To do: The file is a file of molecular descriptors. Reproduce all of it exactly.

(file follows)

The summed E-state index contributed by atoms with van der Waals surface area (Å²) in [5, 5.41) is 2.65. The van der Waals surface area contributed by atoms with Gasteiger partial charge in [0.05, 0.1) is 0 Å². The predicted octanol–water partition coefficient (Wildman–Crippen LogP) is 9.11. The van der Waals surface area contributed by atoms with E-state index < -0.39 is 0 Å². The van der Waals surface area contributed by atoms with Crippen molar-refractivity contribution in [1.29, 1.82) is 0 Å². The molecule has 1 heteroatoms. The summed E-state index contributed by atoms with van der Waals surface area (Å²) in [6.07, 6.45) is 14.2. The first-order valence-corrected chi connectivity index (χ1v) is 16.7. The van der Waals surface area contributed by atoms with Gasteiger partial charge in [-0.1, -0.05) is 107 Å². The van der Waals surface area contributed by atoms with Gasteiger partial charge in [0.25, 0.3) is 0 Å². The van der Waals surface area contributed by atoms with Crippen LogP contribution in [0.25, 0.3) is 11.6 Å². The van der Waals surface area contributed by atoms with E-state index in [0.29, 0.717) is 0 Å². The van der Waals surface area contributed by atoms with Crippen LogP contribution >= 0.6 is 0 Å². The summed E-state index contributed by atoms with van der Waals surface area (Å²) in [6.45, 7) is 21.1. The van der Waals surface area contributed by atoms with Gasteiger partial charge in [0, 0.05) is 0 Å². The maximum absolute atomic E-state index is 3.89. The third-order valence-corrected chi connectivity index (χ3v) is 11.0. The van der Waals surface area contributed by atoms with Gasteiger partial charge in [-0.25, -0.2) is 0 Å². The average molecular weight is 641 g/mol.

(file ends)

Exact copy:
The summed E-state index contributed by atoms with van der Waals surface area (Å²) in [5, 5.41) is 2.65. The van der Waals surface area contributed by atoms with Gasteiger partial charge in [0.05, 0.1) is 0 Å². The predicted octanol–water partition coefficient (Wildman–Crippen LogP) is 9.11. The van der Waals surface area contributed by atoms with E-state index < -0.39 is 0 Å². The van der Waals surface area contributed by atoms with Crippen molar-refractivity contribution in [1.29, 1.82) is 0 Å². The molecule has 1 heteroatoms. The summed E-state index contributed by atoms with van der Waals surface area (Å²) in [6.07, 6.45) is 14.2. The first-order valence-corrected chi connectivity index (χ1v) is 16.7. The van der Waals surface area contributed by atoms with Gasteiger partial charge in [-0.1, -0.05) is 107 Å². The van der Waals surface area contributed by atoms with Gasteiger partial charge in [0.25, 0.3) is 0 Å². The van der Waals surface area contributed by atoms with Crippen LogP contribution in [0.25, 0.3) is 11.6 Å². The van der Waals surface area contributed by atoms with E-state index in [0.29, 0.717) is 0 Å². The van der Waals surface area contributed by atoms with Crippen LogP contribution >= 0.6 is 0 Å². The summed E-state index contributed by atoms with van der Waals surface area (Å²) in [6.45, 7) is 21.1. The van der Waals surface area contributed by atoms with Gasteiger partial charge in [0, 0.05) is 0 Å². The maximum absolute atomic E-state index is 3.89. The third-order valence-corrected chi connectivity index (χ3v) is 11.0. The van der Waals surface area contributed by atoms with Gasteiger partial charge in [-0.25, -0.2) is 0 Å². The average molecular weight is 641 g/mol.